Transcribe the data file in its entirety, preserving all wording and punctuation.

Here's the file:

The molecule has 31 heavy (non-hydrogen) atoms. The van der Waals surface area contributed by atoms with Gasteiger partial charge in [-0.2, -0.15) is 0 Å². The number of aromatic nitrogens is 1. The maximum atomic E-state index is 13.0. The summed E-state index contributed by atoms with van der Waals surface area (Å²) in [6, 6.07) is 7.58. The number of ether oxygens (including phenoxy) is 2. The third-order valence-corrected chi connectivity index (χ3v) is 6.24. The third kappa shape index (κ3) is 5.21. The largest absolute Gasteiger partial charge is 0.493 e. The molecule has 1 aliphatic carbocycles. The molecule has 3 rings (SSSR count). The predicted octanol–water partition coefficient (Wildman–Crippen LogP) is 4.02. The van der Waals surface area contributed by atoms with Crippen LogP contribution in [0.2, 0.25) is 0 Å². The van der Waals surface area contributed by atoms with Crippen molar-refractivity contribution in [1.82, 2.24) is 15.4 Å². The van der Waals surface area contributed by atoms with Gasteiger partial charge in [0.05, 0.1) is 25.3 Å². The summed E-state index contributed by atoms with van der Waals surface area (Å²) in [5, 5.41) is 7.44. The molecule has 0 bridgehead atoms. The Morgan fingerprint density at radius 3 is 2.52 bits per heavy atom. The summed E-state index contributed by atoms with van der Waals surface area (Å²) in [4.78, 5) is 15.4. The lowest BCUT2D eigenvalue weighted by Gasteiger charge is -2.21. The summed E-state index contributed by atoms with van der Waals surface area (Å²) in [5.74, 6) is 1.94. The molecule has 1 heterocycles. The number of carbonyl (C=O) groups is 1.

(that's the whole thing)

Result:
The molecule has 31 heavy (non-hydrogen) atoms. The van der Waals surface area contributed by atoms with Gasteiger partial charge in [-0.2, -0.15) is 0 Å². The number of aromatic nitrogens is 1. The maximum atomic E-state index is 13.0. The summed E-state index contributed by atoms with van der Waals surface area (Å²) in [6, 6.07) is 7.58. The number of ether oxygens (including phenoxy) is 2. The third-order valence-corrected chi connectivity index (χ3v) is 6.24. The third kappa shape index (κ3) is 5.21. The largest absolute Gasteiger partial charge is 0.493 e. The molecule has 1 aliphatic carbocycles. The molecule has 3 rings (SSSR count). The predicted octanol–water partition coefficient (Wildman–Crippen LogP) is 4.02. The van der Waals surface area contributed by atoms with Crippen LogP contribution in [0.2, 0.25) is 0 Å². The van der Waals surface area contributed by atoms with Crippen molar-refractivity contribution in [1.82, 2.24) is 15.4 Å². The van der Waals surface area contributed by atoms with Gasteiger partial charge in [0.05, 0.1) is 25.3 Å². The summed E-state index contributed by atoms with van der Waals surface area (Å²) in [5, 5.41) is 7.44. The molecule has 0 bridgehead atoms. The Morgan fingerprint density at radius 3 is 2.52 bits per heavy atom. The summed E-state index contributed by atoms with van der Waals surface area (Å²) in [4.78, 5) is 15.4. The lowest BCUT2D eigenvalue weighted by Gasteiger charge is -2.21. The summed E-state index contributed by atoms with van der Waals surface area (Å²) in [5.74, 6) is 1.94. The molecule has 1 heterocycles. The number of carbonyl (C=O) groups is 1.